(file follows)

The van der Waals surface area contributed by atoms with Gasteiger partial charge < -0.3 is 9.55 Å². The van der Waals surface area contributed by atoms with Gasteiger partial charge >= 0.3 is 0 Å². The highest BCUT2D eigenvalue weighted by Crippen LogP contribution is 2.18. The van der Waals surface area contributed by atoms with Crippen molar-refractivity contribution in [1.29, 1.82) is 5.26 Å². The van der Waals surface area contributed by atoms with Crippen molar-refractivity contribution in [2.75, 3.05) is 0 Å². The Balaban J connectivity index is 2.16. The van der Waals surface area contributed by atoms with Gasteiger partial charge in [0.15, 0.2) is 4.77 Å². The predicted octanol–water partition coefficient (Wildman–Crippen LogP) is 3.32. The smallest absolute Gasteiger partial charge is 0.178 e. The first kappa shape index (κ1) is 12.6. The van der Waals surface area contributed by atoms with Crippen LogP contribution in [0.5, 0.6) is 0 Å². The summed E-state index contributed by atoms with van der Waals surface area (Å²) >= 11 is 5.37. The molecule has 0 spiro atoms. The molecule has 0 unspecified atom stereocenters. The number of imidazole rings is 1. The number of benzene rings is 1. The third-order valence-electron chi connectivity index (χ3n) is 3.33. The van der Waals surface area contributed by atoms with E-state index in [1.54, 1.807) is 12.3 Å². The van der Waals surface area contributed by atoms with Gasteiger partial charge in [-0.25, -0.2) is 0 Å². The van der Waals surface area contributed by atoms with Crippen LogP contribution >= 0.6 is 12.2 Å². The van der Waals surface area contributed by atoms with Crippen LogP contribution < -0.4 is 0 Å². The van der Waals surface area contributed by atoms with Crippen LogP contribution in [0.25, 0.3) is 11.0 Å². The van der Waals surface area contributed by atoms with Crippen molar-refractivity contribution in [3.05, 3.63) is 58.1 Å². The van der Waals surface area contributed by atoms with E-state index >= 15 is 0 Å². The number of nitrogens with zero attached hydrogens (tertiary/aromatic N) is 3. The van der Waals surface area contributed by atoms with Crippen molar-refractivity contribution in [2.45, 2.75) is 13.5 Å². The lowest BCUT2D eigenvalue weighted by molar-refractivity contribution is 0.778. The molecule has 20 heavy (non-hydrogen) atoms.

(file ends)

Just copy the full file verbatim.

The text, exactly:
The van der Waals surface area contributed by atoms with Gasteiger partial charge < -0.3 is 9.55 Å². The van der Waals surface area contributed by atoms with Gasteiger partial charge >= 0.3 is 0 Å². The highest BCUT2D eigenvalue weighted by Crippen LogP contribution is 2.18. The van der Waals surface area contributed by atoms with Crippen molar-refractivity contribution in [1.29, 1.82) is 5.26 Å². The van der Waals surface area contributed by atoms with Crippen molar-refractivity contribution in [2.75, 3.05) is 0 Å². The Balaban J connectivity index is 2.16. The van der Waals surface area contributed by atoms with Gasteiger partial charge in [0.15, 0.2) is 4.77 Å². The predicted octanol–water partition coefficient (Wildman–Crippen LogP) is 3.32. The smallest absolute Gasteiger partial charge is 0.178 e. The first kappa shape index (κ1) is 12.6. The van der Waals surface area contributed by atoms with Crippen LogP contribution in [0.5, 0.6) is 0 Å². The summed E-state index contributed by atoms with van der Waals surface area (Å²) >= 11 is 5.37. The molecule has 0 spiro atoms. The molecule has 0 unspecified atom stereocenters. The number of imidazole rings is 1. The number of benzene rings is 1. The third-order valence-electron chi connectivity index (χ3n) is 3.33. The van der Waals surface area contributed by atoms with E-state index in [1.54, 1.807) is 12.3 Å². The van der Waals surface area contributed by atoms with Gasteiger partial charge in [-0.25, -0.2) is 0 Å². The van der Waals surface area contributed by atoms with Crippen LogP contribution >= 0.6 is 12.2 Å². The van der Waals surface area contributed by atoms with Crippen LogP contribution < -0.4 is 0 Å². The van der Waals surface area contributed by atoms with Crippen LogP contribution in [0.25, 0.3) is 11.0 Å². The van der Waals surface area contributed by atoms with Crippen molar-refractivity contribution in [3.05, 3.63) is 58.1 Å². The van der Waals surface area contributed by atoms with E-state index >= 15 is 0 Å². The number of nitrogens with zero attached hydrogens (tertiary/aromatic N) is 3. The van der Waals surface area contributed by atoms with Crippen molar-refractivity contribution in [2.45, 2.75) is 13.5 Å². The lowest BCUT2D eigenvalue weighted by molar-refractivity contribution is 0.778. The molecule has 20 heavy (non-hydrogen) atoms.